Shown above :
1. Butterflied marinated flank steak was brushed
or spread with butter or margarine.
2. An assortment of fillings were sliced and arranged on top of the meat.
3. The meat was rolled up and carefully tied with string.
4. Braising the meat in sauteed garlic, onions & tomatoes.
Merry Christmas & Happy New Year!

December 19, 2006

travel & food highlights

a loaded papaya tree in Cozumel
creamy risotto with roasted garlic & mushrooms
served at the main dining room
daily breakfast treat from the omelet station
breakfast corn muffin
vw beetles line a busy street in Mexico (above)

black orchid (above) the national flower of Belize

Cozumel coastline ( above )

perfect day for clear kayaking in Costa Maya

Guatemalan market scene

fruit stand at a local market in Guatemala (above)

chocolate buffet

A week of fine dining & good food
ended with a grand finale -
an extreme chocolate buffet experience

December 2006 will always be a most memorable month for us. The long wait was over and we finally got to go on a cruise to the Caribbean. Visiting three Central American countries for the first time was the highlight of this adventure. The sceneries of Mexico & Guatemala remind me so much of the Philippines while the Mayan ruins, pyramids & rainforest of Belize were like nothing I've ever seen. Cruising was fun and all the travel experiences we had will definitely continue to inspire us and may lead us to more adventures.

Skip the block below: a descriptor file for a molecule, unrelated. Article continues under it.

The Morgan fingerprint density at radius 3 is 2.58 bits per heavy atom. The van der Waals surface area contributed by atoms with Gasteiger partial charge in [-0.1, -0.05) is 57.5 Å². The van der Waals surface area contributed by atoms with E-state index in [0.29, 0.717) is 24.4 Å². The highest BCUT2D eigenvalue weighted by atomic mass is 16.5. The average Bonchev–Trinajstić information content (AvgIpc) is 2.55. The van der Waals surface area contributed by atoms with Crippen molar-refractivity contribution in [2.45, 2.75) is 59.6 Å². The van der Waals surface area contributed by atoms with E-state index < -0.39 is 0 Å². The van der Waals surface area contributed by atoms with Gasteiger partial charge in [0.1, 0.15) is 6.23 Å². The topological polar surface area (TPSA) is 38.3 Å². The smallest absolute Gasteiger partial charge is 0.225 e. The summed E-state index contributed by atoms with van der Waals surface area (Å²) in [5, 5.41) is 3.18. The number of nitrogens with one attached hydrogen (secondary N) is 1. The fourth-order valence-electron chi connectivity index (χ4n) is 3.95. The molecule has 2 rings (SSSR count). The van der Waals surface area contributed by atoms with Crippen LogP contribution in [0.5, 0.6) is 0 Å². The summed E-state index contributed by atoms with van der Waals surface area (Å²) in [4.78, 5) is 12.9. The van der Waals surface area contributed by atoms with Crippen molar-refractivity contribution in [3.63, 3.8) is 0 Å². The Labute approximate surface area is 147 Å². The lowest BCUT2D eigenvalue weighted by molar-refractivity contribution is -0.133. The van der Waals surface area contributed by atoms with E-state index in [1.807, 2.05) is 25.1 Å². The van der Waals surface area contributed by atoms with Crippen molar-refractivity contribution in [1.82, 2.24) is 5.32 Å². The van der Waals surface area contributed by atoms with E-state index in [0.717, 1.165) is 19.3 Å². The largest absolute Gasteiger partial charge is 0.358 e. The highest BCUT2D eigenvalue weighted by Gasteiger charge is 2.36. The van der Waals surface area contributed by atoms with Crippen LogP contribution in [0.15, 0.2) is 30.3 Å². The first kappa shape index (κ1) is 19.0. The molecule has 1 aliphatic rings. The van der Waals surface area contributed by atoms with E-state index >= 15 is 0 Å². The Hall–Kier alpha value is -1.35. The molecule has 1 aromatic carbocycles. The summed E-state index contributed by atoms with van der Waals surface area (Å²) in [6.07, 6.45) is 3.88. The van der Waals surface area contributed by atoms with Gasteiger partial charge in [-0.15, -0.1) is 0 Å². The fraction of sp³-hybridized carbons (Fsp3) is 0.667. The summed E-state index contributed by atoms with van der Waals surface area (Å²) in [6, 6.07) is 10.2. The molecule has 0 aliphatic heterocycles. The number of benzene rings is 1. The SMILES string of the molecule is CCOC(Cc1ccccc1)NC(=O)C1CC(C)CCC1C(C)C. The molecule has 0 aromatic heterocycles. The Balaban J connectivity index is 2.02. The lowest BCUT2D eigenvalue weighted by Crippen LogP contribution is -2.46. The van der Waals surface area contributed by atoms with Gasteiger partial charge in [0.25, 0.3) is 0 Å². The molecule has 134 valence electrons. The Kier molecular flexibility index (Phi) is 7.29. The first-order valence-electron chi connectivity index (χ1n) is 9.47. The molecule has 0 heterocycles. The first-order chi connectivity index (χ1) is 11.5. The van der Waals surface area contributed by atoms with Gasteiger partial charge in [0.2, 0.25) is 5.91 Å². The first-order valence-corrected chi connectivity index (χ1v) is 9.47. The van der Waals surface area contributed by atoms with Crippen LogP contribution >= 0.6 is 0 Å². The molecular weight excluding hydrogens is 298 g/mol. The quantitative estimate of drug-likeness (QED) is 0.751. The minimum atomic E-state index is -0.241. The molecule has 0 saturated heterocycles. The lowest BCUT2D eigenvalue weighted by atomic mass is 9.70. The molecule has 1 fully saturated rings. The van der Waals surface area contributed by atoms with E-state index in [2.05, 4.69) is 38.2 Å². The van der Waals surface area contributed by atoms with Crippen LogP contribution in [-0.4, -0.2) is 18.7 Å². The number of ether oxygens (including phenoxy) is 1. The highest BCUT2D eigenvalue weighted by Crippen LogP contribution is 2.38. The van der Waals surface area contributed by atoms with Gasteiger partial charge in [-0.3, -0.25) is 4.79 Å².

at sea on one of our shore excursions

cooling off with a colorful tropical drink at the ship's Observation Lounge

coconut tart dessert from our lunch buffet in Belize

December 6, 2006

chiles rellenos

I used to dread this time consuming task of roasting & peeling the skins of these poblanos for rellenos but not anymore. I now put them on a piece of non-stick foil laid directly on the stovetop burner, turning them by the stems as soon as each side is toasted & charred. Placing them in a covered bowl to steam for a few minutes also helps to easily peel or scrape the skin off later. For the filling, brown some ground beef with chopped onions & garlic, then flavor with southwestern seasoning and a little cumin. After the cooked ground beef has cooled a bit, mix in some grated cheese and fill the chiles with the mixture. The grated cheese will act as a binder so adding egg to the mixture is optional. Lastly, dip them in beaten egg & coat evenly with a combination of cornmeal & flour. Pan-fry them in a skillet with some olive oil until toasted and golden brown. Serve with extra salsa on the side. Back when I was still in Manila, spicy hot poblano chiles were not readily available, so I always used green bell peppers for these rellenos. I remember my Baguio trips when one of the highlights was a visit to the public market teeming with good quality fresh produce which they grow best in that cooler part of the country. I always brought back those huge green bell peppers and never failed to make rellenos with them. Aside from iceberg lettuce, strawberries, lengua de gato ( thin & crispy butter cookies ), Good Shepherd convent's ube jam and peanut brittle, I guess bell peppers were part of my favorite take home treats from the city of Baguio, the summer capital of the Philippines.